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CATALAN v. GRAPHICS

United States District Court, N.D. Illinois


January 28, 2004.

JOSEPHINE CATALAN, Plaintiff,
v.
SCHIELE GRAPHICS, JOHN KONTEK, and SAM PUGLISI, Defendants

The opinion of the court was delivered by: JOAN GOTTSCHALL, District Judge

MEMORANDUM OPINION AND ORDER

Plaintiff Josephine Catalan has brought this action against her former employer, Schiele Graphics ("Schiele"), and two of her supervisors, alleging violations of Title VII of the Civil Rights Act of 1964 ("Title VII"), 42 U.S.C. § 2000e, et seq., Intentional Infliction of Emotional Distress ("HED"), and Battery. Defendants Schiele and John Kontek have moved to dismiss parts of Catalan's Complaint. For the reasons stated below, defendants' respective motions to dismiss are each granted in part and denied in part. Count I of Catalan's Complaint (Sexual Harassment) is dismissed as to defendants Kontek and Puglisi, and Count II (Retaliation) is dismissed as to all defendants. Defendants' respective motions to dismiss Count III (IIED) are denied.

BACKGROUND

  At all times relevant to her claims, plaintiff Josephine Catalan was employed as a maintenance worker for defendant Schiele. Catalan alleges that during her employment she was sexually harassed by her supervisors and that her employment was terminated when she complained of the harassment to Schiele's president. Page 2

  Specifically, Catalan alleges that, during the first year of her employment, her supervisor, John Kontek, repeatedly directed sexually offensive remarks at her "while leering at her body," and arranged private meetings with Catalan during which he attempted to discuss sexually explicit topics with her. Catalan claims that when she rejected Kontek's advances, Kontek forced her to take on additional tasks at Schiele's bindery without additional pay.

  Catalan alleges that the harassment continued under Kontek's replacement, defendant Sam Puglisi. Catalan alleges that Puglisi continually asked Catalan if she "wanted to sit on his lap," and that he frequently pinched her breasts and snapped her bra strap. When Catalan confronted Puglisi regarding his conduct, Puglisi continued to assign her tasks beyond her normally assigned duties and warned her that she would lose her job if she complained.

  Catalan claims that she repeatedly complained to Schiele's president regarding Kontek's and Puglisi's conduct. She alleges that Schiele did nothing to remedy the harassment and refused to compensate her for her additional duties. Catalan further alleges that on December 13, 2001, shortly after she complained of Puglisi's conduct, Schiele terminated her employment.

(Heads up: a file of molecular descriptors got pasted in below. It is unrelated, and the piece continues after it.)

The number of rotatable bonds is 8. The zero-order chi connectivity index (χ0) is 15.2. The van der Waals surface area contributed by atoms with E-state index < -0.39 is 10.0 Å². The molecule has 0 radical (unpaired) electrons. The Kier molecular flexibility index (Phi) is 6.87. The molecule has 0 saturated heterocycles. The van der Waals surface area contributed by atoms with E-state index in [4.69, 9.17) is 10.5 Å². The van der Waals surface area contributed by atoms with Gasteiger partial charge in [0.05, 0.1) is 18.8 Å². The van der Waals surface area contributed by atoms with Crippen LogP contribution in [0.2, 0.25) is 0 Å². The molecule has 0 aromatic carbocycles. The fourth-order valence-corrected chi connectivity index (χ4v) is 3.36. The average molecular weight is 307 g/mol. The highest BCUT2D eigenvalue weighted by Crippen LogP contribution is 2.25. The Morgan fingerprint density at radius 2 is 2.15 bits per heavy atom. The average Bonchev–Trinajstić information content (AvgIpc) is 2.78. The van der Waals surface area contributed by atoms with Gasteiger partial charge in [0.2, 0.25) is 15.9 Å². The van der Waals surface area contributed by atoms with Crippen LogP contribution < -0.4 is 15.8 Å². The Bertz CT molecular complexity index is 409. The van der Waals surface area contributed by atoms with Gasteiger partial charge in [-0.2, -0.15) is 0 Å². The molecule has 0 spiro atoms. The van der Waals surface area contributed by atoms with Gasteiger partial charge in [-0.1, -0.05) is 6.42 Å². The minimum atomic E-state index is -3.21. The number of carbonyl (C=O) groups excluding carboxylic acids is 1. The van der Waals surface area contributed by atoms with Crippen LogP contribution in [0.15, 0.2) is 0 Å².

On August 13, 2002, Catalan filed a gender discrimination charge with the Equal Employment Opportunity Commission. The factual narration in her EEOC charge details her allegations of sex discrimination but makes no express mention of retaliation by Schiele. In filling out the EEOC charge form, Catalan checked the box indicating a charge of "Sex" discrimination but did not check the available "Retaliation" box. The EEOC issued a right to sue letter to Catalan on April 29, 2003.

  Catalan has brought four claims based on the allegations in her Complaint: Sexual Harassment in violation of Title VII against each defendant (Count I), Retaliation in violation of Page 3 Title VII against each defendant (Count II), Intentional Infliction of Emotional Distress against each defendant (Count III), and Battery against Puglisi (Count IV).

  ANALYSIS

 I. Catalan's Title VII Claims Against Kontek (Counts I and II).

  Catalan concedes in her response that her former supervisor, Kontek, is not an "employer" within the meaning of Title VII. (Pl. Resp. at 2, n. 1.) Since Title VII does not impose individual liability on an employer's agents, Williams v. Banning, 72 F.3d 552, 553-54 (7th Cir. 1995), the court finds that Catalan cannot state any facts which would enable her to recover under Title VII against her individual supervisors. Defendant Kontek's motion to dismiss Counts I and II of Catalan's Complaint is granted. Although defendant Puglisi has not appeared in this case, Catalan's Title VII claims against Puglisi are dismissed for the same reason.

 II. Catalan's Retaliation Claim Against Schiele (Count II).

  Defendant Schiele argues that Count II of Catalan's Complaint (Retaliation) should be dismissed because the retaliation claim is beyond the scope of her August 13, 2002 EEOC charge.

  Before filing suit under Title VII, a plaintiff must file an EEOC charge concerning the alleged misconduct in an attempt to resolve the dispute without litigation. See Chambers v, American Trans Air, Inc., 17 F.3d 998, 1003 (7th Cir. 1994). A plaintiff may not litigate a Title VII claim if the allegations in litigation do not fall within the scope of the EEOC charge. Id. This rule serves two purposes. It affords an opportunity for the EEOC to settle the dispute between the employee and the employer and it provides the employer notice of the charges against it. See Babrocky v. Jewel Food Co., 773 F.2d 857, 863 (7th Cir. 1985). A plaintiff may assert a claim not contained in the EEOC Page 4 charge only if the claim is "like or reasonably related" to the allegations of that charge. Jenkins v. Blue Cross Mut. Hosp. Ins., Inc., 538 F.2d 164, 167 (7th Cir. 1976).